The Plymouth Paradox
A welcoming port to mariners since 1620, Plymouth Harbor manages to strike a balance between its past and present.
By Rob Duca • Photography by Benjamin Boynton & Tom Richardson
There are few places in the country with more history than Plymouth Harbor. Indeed, when boaters enter this storied port, they are literally navigating the same waters traveled by our Pilgrim forbears, who landed here in 1620 aboard the Mayflower. Talk about a harbor with history!
Today, Plymouth Harbor serves as both a convenient launching spot and a cool place to visit, given the numerous dining and shopping options along its bustling waterfront. The harbor is home to one of the biggest and best public boat launches in Massachusetts. The facility was renovated this past summer, and features plenty of parking, including overnight parking for those who wish to leave their rigs for weekend trips to other ports.
Boaters who launch from Plymouth or keep their boats there for the season have a world of opportunities at their doorstep. The harbor is within easy reach of beautiful Duxbury and Kingston Bays, as well as the open waters of Cape Cod Bay. Further, Stellwagen Bank is approximately 20 miles away, while Provincetown, Boston and other destinations are within daytrip distance.
Of course, many boaters simply choose to hang out inside the protected harbor and nearby bays and explore the maze of sand flats and channels (follow the markers closely, as it’s easy to run aground). A popular spot in Plymouth Bay is Brown’s Bank, just east of Long Beach Point and south of the main entrance channel. While a hazard for those who fail to watch their chart plotter and the tide, this expansive sandbar becomes party central at low water for boaters and their families who come to fish, clam, barbeque or simply relax. On one day a year that’s chosen for the duration, depth and timing of the tide, the bar becomes something like a Woodstock for boaters, as a blue fabric pavilion is erected to serve as a main stage and live music plays until the tide rolls in.
For those who wish to visit the town by water, the harbormaster’s office maintains ten transient moorings, available on a first-come, first-served basis that can accommodate boats up to 50 feet at a reasonable cost of $35 per night. There are also two nearby anchorages, including the Cowyard, just north of Plymouth Channel, where even large vessels can find good holding ground in a basin with depths of 7 to 10 feet. Unfortunately, Plymouth Harbor lacks short-term tie-up for daytrippers, but the harbormaster will attempt to place visitors on a mooring, if available, and provide launch service to and from shore.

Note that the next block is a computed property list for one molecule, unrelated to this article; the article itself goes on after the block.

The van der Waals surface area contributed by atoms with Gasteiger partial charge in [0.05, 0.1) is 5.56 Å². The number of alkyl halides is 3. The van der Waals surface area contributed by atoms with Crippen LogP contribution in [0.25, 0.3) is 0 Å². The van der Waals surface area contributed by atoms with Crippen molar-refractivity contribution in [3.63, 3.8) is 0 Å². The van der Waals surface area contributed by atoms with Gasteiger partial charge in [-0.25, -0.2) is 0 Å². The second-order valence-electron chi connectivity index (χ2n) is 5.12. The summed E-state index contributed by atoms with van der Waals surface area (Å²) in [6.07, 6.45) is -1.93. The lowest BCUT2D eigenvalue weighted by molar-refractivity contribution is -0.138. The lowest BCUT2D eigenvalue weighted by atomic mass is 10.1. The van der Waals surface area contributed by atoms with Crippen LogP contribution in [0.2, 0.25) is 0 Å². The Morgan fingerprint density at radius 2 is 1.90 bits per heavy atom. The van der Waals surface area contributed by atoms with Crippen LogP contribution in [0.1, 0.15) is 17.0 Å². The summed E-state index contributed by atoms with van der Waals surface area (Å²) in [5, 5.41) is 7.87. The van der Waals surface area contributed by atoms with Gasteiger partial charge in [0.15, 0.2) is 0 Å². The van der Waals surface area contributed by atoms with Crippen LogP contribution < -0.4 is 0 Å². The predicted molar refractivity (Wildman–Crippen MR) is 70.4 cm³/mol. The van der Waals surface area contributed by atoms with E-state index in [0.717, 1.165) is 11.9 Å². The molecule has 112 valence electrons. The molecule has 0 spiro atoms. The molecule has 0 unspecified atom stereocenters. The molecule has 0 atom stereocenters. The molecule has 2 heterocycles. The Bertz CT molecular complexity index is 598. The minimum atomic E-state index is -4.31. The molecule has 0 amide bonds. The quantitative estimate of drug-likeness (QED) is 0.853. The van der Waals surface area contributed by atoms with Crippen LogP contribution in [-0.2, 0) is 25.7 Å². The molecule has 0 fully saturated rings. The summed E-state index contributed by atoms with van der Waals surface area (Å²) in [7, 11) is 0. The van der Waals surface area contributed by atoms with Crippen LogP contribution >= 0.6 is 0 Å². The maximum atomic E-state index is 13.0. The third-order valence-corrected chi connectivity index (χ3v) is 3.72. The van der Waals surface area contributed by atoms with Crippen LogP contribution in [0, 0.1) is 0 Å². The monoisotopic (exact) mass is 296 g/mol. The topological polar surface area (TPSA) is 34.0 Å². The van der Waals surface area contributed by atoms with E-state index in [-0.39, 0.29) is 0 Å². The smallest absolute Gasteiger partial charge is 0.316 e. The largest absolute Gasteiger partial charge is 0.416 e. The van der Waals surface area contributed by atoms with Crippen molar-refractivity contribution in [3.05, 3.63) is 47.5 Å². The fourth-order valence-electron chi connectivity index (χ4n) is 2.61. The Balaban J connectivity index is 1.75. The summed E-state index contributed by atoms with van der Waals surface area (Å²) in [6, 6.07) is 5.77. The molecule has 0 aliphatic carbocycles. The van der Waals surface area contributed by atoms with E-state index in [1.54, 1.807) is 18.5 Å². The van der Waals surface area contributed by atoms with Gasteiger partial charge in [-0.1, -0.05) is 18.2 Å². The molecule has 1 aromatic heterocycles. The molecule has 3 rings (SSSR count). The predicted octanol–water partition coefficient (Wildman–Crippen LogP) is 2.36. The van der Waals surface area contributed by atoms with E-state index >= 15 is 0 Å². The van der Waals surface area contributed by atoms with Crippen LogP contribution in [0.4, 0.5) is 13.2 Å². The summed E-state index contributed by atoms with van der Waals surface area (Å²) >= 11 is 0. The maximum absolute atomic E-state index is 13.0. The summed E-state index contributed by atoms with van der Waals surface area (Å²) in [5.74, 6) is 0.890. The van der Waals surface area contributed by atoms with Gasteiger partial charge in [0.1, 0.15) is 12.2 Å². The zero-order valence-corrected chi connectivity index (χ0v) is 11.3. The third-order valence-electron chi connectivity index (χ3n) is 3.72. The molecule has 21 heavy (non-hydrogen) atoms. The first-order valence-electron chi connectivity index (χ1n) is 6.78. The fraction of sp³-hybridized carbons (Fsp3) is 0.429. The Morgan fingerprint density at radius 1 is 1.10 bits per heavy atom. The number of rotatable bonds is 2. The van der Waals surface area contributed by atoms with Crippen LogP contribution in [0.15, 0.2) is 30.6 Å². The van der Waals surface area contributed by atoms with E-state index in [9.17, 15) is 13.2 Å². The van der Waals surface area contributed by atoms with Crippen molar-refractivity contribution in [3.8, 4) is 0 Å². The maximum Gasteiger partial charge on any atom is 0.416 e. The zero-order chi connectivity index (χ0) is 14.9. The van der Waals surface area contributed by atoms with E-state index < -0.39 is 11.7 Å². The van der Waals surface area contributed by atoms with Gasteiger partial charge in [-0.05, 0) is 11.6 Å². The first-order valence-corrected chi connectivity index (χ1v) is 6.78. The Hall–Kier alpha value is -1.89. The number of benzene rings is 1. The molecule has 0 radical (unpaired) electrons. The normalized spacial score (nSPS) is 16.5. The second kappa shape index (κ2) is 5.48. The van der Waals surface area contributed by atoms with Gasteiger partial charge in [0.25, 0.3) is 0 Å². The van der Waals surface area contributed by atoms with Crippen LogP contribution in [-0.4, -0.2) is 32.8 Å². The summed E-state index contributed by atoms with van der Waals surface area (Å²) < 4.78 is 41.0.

Another option is Brewer Plymouth Marine, a full-service, transient-friendly marina and boatyard within walking distance of the harbor’s attractions. The marina hosts more than 1,200 transient vessels each season, and its on-site amenities include a restaurant, laundry, a canvas shop, showers and a fuel dock. Lastly, the Plymouth Yacht Club offers moorings at a cost of $50 per night, and also has a fuel dock, showers, laundry and launch service.
The first stop for many folks once ashore is iconic Plymouth Rock, the purported site of disembarkation for the Pilgrims. Berthed just a few steps from the famous monolith is the wooden replica ship Mayflower II, which has been undergoing a $12 million restoration in anticipation of her 400th anniversary celebration in 2020. Since her arrival 1957, the ship has drawn 25 million visitors.
Another well-known historical stop and tourist attraction can be found three miles away at Plimoth Plantation. The Plantation is a living museum dedicated to telling the history of Plymouth Colony from the perspective of both the Pilgrims and the native Wampanoag people. It comprises a working village populated by “re-enactors” who take time to tell curious visitors about daily life on the harsh frontier of the New World. Also close by is the 1677 Harlow Old Fort House, one of the few remaining 17th century buildings in town.
Plymouth Harbor’s proximity to a variety of fishing grounds, including those off Cape Cod and on Stellwagen Bank, has long made it a popular launching spot among anglers. The action begins in April—just in time for the spring haddock season in Massachusetts Bay and on the southern edge of Stellwagen Bank, some 20 miles east of the harbor. The action has been relatively decent in recent years, although you need to be able to pick your days and fish when the weather allows. Tackle for these bottom species typically includes a stout 6 ½-foot boat rod and a reel filled with 50-pound-test braid. All you need to score is a heavy cod jig or a high-low rig baited with clams.